Scientists say it will take millions of years to undo the damage humanity is currently causing on the world’s biodiversity, described as a 6th mass extinction. A new study found that the rate of biodiversity decline in freshwater ecosystems outcompetes that during the end-Cretaceous mass extinction event, which wiped out the dinosaurs.
Biodiversity in freshwater ecosystems is disproportionally high. Although they cover only 1% of the Earth’s surface, these ecosystems account for about 10% of the global species richness. But these environments are currently experiencing a massive deterioration, with an alarming decline in regional species richness and individual abundance.
This biodiversity crisis is widely considered the onset of a major extinction event, the so-called 6th mass extinction. It resembles in several aspects the 5th mass extinction at the Cretaceous–Paleogene boundary 66 million years ago, caused by an asteroid impact. Globally 76% of all species are estimated to have gone extinct back then.
An international group of evolutionary biologists, paleontologists and geologists compared the previous crisis to the current one, driven by human activities and greenhouse gas emissions. Focusing on freshwater biota, they gathered a dataset with 3,387 fossil and living snail species of Europe covering the past 200 million years.
The scientists estimated rates of speciation and extinction to assess the rate at which species come and go, as well as to predict recovery times.
The results of the study are alarming. While the extinction rate during the 5th mass extinction was higher for freshwater ecosystems compared to other ancient ecosystems, it’s overshadowed by the predicted future extinction rates.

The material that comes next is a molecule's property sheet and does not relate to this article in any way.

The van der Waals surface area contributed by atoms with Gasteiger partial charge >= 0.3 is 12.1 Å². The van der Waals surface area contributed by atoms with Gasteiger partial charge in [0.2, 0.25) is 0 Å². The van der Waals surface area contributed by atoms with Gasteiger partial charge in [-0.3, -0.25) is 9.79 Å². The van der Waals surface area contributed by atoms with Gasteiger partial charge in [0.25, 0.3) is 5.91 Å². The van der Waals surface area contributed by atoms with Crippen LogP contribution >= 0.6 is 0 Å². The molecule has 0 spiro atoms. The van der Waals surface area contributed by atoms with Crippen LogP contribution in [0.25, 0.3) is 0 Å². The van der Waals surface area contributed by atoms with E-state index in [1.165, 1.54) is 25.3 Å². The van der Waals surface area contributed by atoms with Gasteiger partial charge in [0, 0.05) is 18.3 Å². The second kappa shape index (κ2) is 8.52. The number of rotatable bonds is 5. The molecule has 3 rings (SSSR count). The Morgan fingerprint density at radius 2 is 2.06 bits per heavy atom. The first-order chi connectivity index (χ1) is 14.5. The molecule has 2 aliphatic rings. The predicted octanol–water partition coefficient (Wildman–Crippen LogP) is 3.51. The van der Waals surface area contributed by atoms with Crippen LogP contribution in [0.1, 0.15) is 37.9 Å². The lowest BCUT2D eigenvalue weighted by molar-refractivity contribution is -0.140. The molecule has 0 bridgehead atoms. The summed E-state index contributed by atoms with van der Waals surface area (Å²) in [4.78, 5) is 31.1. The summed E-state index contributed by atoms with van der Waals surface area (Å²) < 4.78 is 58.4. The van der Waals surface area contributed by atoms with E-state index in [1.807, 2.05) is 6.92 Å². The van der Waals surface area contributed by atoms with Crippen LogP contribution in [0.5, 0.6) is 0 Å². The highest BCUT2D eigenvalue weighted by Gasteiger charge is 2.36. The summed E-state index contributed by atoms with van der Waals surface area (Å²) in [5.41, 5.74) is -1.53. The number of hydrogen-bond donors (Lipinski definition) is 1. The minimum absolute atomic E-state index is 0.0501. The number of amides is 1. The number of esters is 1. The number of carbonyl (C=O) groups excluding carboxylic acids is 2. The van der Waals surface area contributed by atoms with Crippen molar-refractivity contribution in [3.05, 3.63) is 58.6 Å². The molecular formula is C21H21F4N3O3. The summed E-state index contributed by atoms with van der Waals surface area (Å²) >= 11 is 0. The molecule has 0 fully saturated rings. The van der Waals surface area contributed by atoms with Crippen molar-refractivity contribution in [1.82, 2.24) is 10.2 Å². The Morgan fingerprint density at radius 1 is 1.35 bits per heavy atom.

The researchers found that the predicted rate of the 6th mass extinction was three orders of magnitudes higher than during the time the dinosaurs went extinct. By 2120, a third of the living freshwater species may vanish from the planet. We are losing species at an unprecedented rate that hasn’t been reached any time in the past.
“Losing species entails changes in species communities and, in the long run, this affects entire ecosystems. We rely on functioning freshwater environments to sustain human health, nutrition and fresh water supply”, Dr. Thomas A. Neubauer, the lead author of the study, said in a statement.
Despite the 5th mass extinction was a short event in geological time scales, the extinction rate remained high for approximately five million years. Afterwards followed an even longer period of recovery of 12 million years. The researchers think that’s how much time we need now, even if the impact on the world’s biota stops today.
Neubauer said that the effects of the biodiversity crisis will continue for an “extended period of time.” It’s all happening much faster than in previous extinction events and it will require a longer recovery period. “Despite our short existence on Earth, we have assured that the effects of our actions will outlast us by millions of years,” he added.
Meanwhile, action to stop the biodiversity crisis is so far lacking. A UN report showed last year that world leaders have failed to meet a set of important biodiversity goals known as the Aichi targets – the equivalent to the Paris Agreement on climate change. New targets are currently being negotiated and should be agreed upon later this year.